Daniela Barrios Morello
Hometown: Barquisimeto, Venezuela
Major: Master of Social Work
Expected date of graduation: 2020
Daniela Barrios Morello is known as a leader and a scholar with a commitment to service. A native of Venezuela who came to the United States as an adult with limited English, Daniela has shown great resilience, ability, and decisiveness in overcoming any limitations she faced as a nontraditional student in a master’s program in English. She has a 3.93 GPA and is a graduate assistant for the online, bilingual Master of Social Work
Daniela has also found time for giving back extensively to the community. She has served as an after-school tutor for ESL elementary students, a volunteer Spanish teacher for elderly adults before they went in a mission trip to El Salvador, and as a board member for UNIDOS, a Wisconsin-based nonprofit agency dedicated to breaking the cycle of domestic violence.
Here, Daniela discusses how her study-abroad classes impacted her decision to pursue a mental health specialization.
What was the most meaningful volunteer, service, or student organization activity you’ve been involved in? How has it influenced you or shaped you as a person?
As part of the Migration Studies Program, this year I had the opportunity to take one class at the Arizona-Mexico border and two other classes in Mexico City. Witnessing the challenges of migrants and asylum seekers, as well as the institutions and organizations trying to serve them, has profoundly impacted me. In fact, it was after my visit to the border when I confirmed that my specialization needed to be mental health. Migrant families and asylum seekers are going through deeply traumatic experiences, and we need to be prepared to support them, not only on an individual level, but also through local, national, regional, and global initiatives.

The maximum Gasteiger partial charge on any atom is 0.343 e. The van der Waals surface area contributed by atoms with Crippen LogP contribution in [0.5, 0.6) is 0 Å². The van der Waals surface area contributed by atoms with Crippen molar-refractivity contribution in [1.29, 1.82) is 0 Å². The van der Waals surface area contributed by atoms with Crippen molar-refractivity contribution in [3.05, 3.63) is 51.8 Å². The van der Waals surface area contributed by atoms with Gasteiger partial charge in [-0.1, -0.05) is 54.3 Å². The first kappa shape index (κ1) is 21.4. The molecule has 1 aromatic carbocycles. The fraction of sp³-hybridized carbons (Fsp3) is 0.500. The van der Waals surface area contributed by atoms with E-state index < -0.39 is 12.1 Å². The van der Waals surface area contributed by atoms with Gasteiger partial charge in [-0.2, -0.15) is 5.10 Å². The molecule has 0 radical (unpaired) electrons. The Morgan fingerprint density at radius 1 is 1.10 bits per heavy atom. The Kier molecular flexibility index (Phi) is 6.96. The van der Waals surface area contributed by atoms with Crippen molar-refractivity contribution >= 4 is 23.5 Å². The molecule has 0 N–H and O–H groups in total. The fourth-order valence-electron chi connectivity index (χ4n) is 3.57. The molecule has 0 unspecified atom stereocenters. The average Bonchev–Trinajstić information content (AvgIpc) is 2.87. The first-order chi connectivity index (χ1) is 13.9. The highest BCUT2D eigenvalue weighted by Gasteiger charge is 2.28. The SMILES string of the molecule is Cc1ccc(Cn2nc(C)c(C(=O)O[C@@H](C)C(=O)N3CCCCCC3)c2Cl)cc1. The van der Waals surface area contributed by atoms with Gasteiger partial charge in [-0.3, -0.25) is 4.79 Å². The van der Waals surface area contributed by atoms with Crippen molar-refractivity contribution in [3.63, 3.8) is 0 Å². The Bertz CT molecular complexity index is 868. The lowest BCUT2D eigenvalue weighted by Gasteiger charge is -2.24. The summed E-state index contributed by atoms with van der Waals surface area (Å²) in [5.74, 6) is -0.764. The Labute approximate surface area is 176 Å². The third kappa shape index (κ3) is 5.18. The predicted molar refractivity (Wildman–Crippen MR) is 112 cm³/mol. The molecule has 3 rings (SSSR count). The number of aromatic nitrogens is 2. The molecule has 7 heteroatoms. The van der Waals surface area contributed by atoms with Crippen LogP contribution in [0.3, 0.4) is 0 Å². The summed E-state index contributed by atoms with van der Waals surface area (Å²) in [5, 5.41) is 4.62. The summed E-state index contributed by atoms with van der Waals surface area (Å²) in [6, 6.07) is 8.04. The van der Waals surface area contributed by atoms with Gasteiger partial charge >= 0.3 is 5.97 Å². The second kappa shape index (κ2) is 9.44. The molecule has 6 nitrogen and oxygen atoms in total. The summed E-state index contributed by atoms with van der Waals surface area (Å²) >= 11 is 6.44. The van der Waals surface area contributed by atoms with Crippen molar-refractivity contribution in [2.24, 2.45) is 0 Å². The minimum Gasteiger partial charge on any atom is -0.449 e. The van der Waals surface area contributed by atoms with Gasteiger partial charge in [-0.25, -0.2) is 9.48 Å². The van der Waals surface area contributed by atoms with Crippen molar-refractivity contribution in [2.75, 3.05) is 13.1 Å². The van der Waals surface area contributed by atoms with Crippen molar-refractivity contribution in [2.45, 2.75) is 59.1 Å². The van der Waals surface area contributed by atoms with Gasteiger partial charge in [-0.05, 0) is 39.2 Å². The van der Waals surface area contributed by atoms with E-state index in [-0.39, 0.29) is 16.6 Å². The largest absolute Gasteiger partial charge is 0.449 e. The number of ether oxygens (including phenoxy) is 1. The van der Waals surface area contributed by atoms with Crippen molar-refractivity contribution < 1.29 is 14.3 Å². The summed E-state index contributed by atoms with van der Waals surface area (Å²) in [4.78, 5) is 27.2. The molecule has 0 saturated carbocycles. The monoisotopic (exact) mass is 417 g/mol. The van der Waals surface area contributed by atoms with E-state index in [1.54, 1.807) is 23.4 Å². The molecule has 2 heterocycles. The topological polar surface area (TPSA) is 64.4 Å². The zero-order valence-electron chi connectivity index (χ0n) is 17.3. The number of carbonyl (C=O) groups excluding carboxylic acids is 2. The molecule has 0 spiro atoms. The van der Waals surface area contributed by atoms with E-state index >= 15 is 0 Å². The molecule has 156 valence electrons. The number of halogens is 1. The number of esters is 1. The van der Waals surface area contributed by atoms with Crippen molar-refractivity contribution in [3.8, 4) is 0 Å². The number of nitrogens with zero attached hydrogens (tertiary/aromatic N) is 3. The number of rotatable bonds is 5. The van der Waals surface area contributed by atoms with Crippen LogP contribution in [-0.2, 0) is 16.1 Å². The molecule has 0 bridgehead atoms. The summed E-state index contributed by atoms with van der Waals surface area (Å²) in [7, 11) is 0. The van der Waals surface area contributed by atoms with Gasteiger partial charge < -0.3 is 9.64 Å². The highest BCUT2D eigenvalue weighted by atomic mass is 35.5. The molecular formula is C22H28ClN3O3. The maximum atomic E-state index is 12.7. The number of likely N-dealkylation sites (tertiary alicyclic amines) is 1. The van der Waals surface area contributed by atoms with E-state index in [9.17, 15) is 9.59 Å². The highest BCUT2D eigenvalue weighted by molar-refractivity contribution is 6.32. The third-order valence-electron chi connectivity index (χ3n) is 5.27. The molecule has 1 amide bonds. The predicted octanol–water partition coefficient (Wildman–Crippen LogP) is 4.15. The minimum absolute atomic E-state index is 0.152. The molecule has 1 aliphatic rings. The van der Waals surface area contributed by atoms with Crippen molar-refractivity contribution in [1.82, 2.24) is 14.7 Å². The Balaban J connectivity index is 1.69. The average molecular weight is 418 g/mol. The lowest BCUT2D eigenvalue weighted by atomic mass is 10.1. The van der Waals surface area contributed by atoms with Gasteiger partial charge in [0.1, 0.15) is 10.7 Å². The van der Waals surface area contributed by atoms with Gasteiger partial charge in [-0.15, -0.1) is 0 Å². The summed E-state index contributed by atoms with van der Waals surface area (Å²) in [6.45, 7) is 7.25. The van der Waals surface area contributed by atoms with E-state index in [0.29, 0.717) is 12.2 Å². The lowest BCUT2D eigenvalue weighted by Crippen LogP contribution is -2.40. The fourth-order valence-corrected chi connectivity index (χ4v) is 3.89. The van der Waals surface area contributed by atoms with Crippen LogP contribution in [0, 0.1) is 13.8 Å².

What’s the most valuable lesson you’ve learned from your Jesuit education?
I have learned the importance of connecting learning, action, and reflection. It is wonderful to see theories coming to life as we use them to serve others. It is also important to reflect about how we serve, so we can keep growing and transforming, not only as professionals, but as human beings.
What do you hope to achieve after college, and how has Loyola prepared you?
My vision is to work with migrant and refugee communities both here in the United States and on a regional level. I would also like to support initiatives that can help alleviate the consequences of the devastating humanitarian crisis currently faced by my home country of Venezuela. In addition to covering immediate needs, I would like to be part of programs that encompass mental health services, education, and empowerment. I trust that what I have learned at Loyola, from professors, mentors, field placement supervisors, classmates, and experiential learning opportunities, will help guide my next steps as a professional social worker.